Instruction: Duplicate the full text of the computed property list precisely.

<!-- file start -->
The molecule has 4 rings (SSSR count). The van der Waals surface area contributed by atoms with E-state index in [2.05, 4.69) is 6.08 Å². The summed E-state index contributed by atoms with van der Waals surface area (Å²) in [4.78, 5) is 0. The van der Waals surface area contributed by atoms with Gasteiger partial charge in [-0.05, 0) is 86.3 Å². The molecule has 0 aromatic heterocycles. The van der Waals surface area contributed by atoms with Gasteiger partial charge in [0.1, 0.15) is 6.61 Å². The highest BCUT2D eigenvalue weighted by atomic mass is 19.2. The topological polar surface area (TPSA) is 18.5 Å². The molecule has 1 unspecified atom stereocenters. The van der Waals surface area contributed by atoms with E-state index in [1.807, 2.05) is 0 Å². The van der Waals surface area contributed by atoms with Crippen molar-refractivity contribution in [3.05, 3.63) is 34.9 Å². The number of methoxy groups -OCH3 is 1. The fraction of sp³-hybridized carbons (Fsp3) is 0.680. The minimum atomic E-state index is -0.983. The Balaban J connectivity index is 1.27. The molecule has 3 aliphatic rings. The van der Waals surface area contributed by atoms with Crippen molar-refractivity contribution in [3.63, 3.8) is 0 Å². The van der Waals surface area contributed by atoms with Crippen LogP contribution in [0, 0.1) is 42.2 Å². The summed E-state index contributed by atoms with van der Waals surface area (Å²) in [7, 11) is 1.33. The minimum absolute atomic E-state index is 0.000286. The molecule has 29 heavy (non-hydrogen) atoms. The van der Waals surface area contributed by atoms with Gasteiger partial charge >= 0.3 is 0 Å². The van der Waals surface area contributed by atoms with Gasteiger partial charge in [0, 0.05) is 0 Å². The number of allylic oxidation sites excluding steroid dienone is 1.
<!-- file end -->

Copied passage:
The molecule has 4 rings (SSSR count). The van der Waals surface area contributed by atoms with E-state index in [2.05, 4.69) is 6.08 Å². The summed E-state index contributed by atoms with van der Waals surface area (Å²) in [4.78, 5) is 0. The van der Waals surface area contributed by atoms with Gasteiger partial charge in [-0.05, 0) is 86.3 Å². The molecule has 0 aromatic heterocycles. The van der Waals surface area contributed by atoms with Gasteiger partial charge in [0.1, 0.15) is 6.61 Å². The highest BCUT2D eigenvalue weighted by atomic mass is 19.2. The topological polar surface area (TPSA) is 18.5 Å². The molecule has 1 unspecified atom stereocenters. The van der Waals surface area contributed by atoms with E-state index in [1.807, 2.05) is 0 Å². The van der Waals surface area contributed by atoms with Crippen molar-refractivity contribution in [3.05, 3.63) is 34.9 Å². The number of methoxy groups -OCH3 is 1. The fraction of sp³-hybridized carbons (Fsp3) is 0.680. The minimum atomic E-state index is -0.983. The Balaban J connectivity index is 1.27. The molecule has 3 aliphatic rings. The van der Waals surface area contributed by atoms with Crippen molar-refractivity contribution in [3.63, 3.8) is 0 Å². The van der Waals surface area contributed by atoms with Crippen LogP contribution in [0, 0.1) is 42.2 Å². The summed E-state index contributed by atoms with van der Waals surface area (Å²) in [7, 11) is 1.33. The minimum absolute atomic E-state index is 0.000286. The molecule has 29 heavy (non-hydrogen) atoms. The van der Waals surface area contributed by atoms with Gasteiger partial charge >= 0.3 is 0 Å². The van der Waals surface area contributed by atoms with Gasteiger partial charge in [0, 0.05) is 0 Å². The number of allylic oxidation sites excluding steroid dienone is 1.